Fridays are intense periods. Being in the Muslim Quarter on a Friday is not a good idea. On Sundown Friday, is an intense time for Jews preparing for the Sabbath and tensions run high, avoid markets and the like on Friday Afternoon from about 2 pm onwards.
Jewish holidays also begin at Sundown the previous day, make sure to be aware of these, since they're confusing to the uninitiated. The city shuts down mostly on Jewish Holidays and the Sabbath (Saturday). That is you won't get bus service and many taxi companies don't operate late afternoon on Friday until about an hour and a half after sunset on Saturday - the same is true for Jewish holydays - the evening before until nightfall the following day.
In the dominant Western culture, independence and creativity are respected and garner mass appeal. Certain vulgarities are not only allowed; but in some circles encouraged. Religious neighborhoods (Jewish, Muslim and Christian alike) require certain decorum and respectability. Consider: would you walk into the Vatican as a Catholic in a tank-top and shorts? Or would you wear something more respectable and formal, especially if you were meeting the pope or president? Religious sects require the same sense of respectability. Please refrain from wearing revealing outfits in Jewish, Muslim or Christian religious neighborhoods. Women should wear skirts that cover the knees, sleeves that cover the elbows, the neckline should be covered, and revealing clothing should be avoided in those areas - out of respect. Those communities consider anything less as public indecency and find it very offensive. Men should wear button-down shirts and pants/trousers that go down to the feet - no shorts. Sandals are a no-no here, not just because its disrespectful, your feet are going to get hurt in the rough and tumble of dirt, sidewalk construction and lots of people walking around. Consider how you would dress in front of a president of your country, and follow that lead. If you do not, you might be pelted or stoned, or asked to leave the area.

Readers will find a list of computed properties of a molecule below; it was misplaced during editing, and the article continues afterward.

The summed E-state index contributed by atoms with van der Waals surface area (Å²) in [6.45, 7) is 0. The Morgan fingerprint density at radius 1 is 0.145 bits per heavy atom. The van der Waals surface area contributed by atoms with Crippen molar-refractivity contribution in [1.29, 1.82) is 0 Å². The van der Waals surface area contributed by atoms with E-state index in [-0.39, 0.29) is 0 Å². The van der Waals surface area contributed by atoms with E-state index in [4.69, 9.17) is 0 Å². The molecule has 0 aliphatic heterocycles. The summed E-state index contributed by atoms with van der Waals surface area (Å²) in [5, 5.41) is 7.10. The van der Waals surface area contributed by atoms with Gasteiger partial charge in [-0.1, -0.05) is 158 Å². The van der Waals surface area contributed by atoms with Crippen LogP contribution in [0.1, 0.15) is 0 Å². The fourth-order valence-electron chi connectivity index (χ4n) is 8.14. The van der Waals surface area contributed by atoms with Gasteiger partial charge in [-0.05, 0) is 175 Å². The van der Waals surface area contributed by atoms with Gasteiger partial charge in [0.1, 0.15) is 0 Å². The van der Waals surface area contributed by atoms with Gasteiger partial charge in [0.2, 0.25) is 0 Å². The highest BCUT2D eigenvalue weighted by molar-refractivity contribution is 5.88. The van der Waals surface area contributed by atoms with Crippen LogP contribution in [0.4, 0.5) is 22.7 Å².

Jewish religious areas include the Wailing Wall and its surrounds (incl. the Jewish Quarter), Mea Shearim / Geula district and Beis Yisroel. There are many other religious communities, but are not really tourist areas.
Overall Jerusalem is a very safe place, as long as you keep your wits about you, avoid hotspots during certain times and days. Most tourists come to Jerusalem and have an awesome time without incident.
Kidnappings - These occur very infrequently. Tourists should not visit the Jerusalem Forest unless in a guided tour. The Jerusalem Forest is huge, and there are areas that are lovely to walk in, but are simply not safe. Only go there in a group with a guide and do not wander off on your own under any circumstances - use the lavatory beforehand.
Safety is more than just textbook terrorism. If you look like a tourist flashing dollar bills and cameras at every pedestrian crossing will make you an easy target for pick-pocketing and the like - try to dress normally and do not flash money wherever you go. Don't be too loud and conspicuous. Try to blend in.
Jerusalem is a hot city. Israel is a hot, middle-eastern country. While some areas are milder than others, it can be deceptively cool. Make sure to drink at least 1.5 liters (0.4 gallons) per day if you can. I would not drink tap water in any foreign country I'm not familiar with as a precaution.
More people in Israel die from dehydration and road accidents than terrorism. So make sure you keep an eye on the road, only cross at crossings and when the lights are green. Keep drinking fluids and make sure you have medical coverage. I would highly recommend opening up a tourist medical aid package which are relatively inexpensive and cover you for even routine doctor's appointments and basic medicines. Many tourists get travel diarrhoea, which can be dangerous if not looked after properly - being in a foreign country, without sufficient language skills can be a dangerous combination. Talk to your doctor about what precautions you should take.
Don't forget to enjoy the place, and absorb the air!